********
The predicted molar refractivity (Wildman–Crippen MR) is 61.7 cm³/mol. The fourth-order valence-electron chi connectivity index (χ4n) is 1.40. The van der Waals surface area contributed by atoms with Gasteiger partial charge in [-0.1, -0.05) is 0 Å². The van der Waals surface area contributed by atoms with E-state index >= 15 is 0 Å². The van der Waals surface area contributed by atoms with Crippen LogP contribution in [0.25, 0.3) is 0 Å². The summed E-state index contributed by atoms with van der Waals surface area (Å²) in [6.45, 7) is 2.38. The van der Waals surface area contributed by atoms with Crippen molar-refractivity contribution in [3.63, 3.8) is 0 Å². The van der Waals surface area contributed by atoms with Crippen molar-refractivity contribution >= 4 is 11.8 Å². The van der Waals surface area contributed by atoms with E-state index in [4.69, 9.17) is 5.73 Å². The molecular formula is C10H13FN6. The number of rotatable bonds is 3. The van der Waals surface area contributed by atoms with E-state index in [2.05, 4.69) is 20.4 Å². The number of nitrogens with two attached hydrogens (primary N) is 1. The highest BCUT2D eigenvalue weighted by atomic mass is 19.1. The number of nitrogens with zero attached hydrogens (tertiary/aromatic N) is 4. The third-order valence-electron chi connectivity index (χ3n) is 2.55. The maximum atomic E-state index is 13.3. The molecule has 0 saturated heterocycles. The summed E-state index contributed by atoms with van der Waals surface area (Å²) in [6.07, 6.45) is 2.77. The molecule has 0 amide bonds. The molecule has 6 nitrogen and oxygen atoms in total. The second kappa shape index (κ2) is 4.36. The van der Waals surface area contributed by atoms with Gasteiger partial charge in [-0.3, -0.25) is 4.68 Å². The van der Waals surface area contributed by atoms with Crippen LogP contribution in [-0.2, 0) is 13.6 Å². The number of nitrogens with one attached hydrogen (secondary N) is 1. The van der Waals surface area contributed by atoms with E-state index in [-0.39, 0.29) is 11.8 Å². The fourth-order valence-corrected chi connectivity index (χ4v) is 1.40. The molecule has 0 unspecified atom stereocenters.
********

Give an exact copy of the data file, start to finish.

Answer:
The predicted molar refractivity (Wildman–Crippen MR) is 61.7 cm³/mol. The fourth-order valence-electron chi connectivity index (χ4n) is 1.40. The van der Waals surface area contributed by atoms with Gasteiger partial charge in [-0.1, -0.05) is 0 Å². The van der Waals surface area contributed by atoms with E-state index >= 15 is 0 Å². The van der Waals surface area contributed by atoms with Crippen LogP contribution in [0.25, 0.3) is 0 Å². The summed E-state index contributed by atoms with van der Waals surface area (Å²) in [6.45, 7) is 2.38. The van der Waals surface area contributed by atoms with Crippen molar-refractivity contribution in [3.63, 3.8) is 0 Å². The van der Waals surface area contributed by atoms with Crippen molar-refractivity contribution >= 4 is 11.8 Å². The van der Waals surface area contributed by atoms with E-state index in [4.69, 9.17) is 5.73 Å². The molecular formula is C10H13FN6. The number of rotatable bonds is 3. The van der Waals surface area contributed by atoms with E-state index in [2.05, 4.69) is 20.4 Å². The number of nitrogens with two attached hydrogens (primary N) is 1. The highest BCUT2D eigenvalue weighted by atomic mass is 19.1. The number of nitrogens with zero attached hydrogens (tertiary/aromatic N) is 4. The third-order valence-electron chi connectivity index (χ3n) is 2.55. The maximum atomic E-state index is 13.3. The molecule has 0 saturated heterocycles. The summed E-state index contributed by atoms with van der Waals surface area (Å²) in [6.07, 6.45) is 2.77. The molecule has 0 amide bonds. The molecule has 6 nitrogen and oxygen atoms in total. The second kappa shape index (κ2) is 4.36. The van der Waals surface area contributed by atoms with Gasteiger partial charge in [-0.3, -0.25) is 4.68 Å². The van der Waals surface area contributed by atoms with Crippen LogP contribution in [-0.2, 0) is 13.6 Å². The number of nitrogens with one attached hydrogen (secondary N) is 1. The van der Waals surface area contributed by atoms with E-state index in [-0.39, 0.29) is 11.8 Å². The fourth-order valence-corrected chi connectivity index (χ4v) is 1.40. The molecule has 0 unspecified atom stereocenters.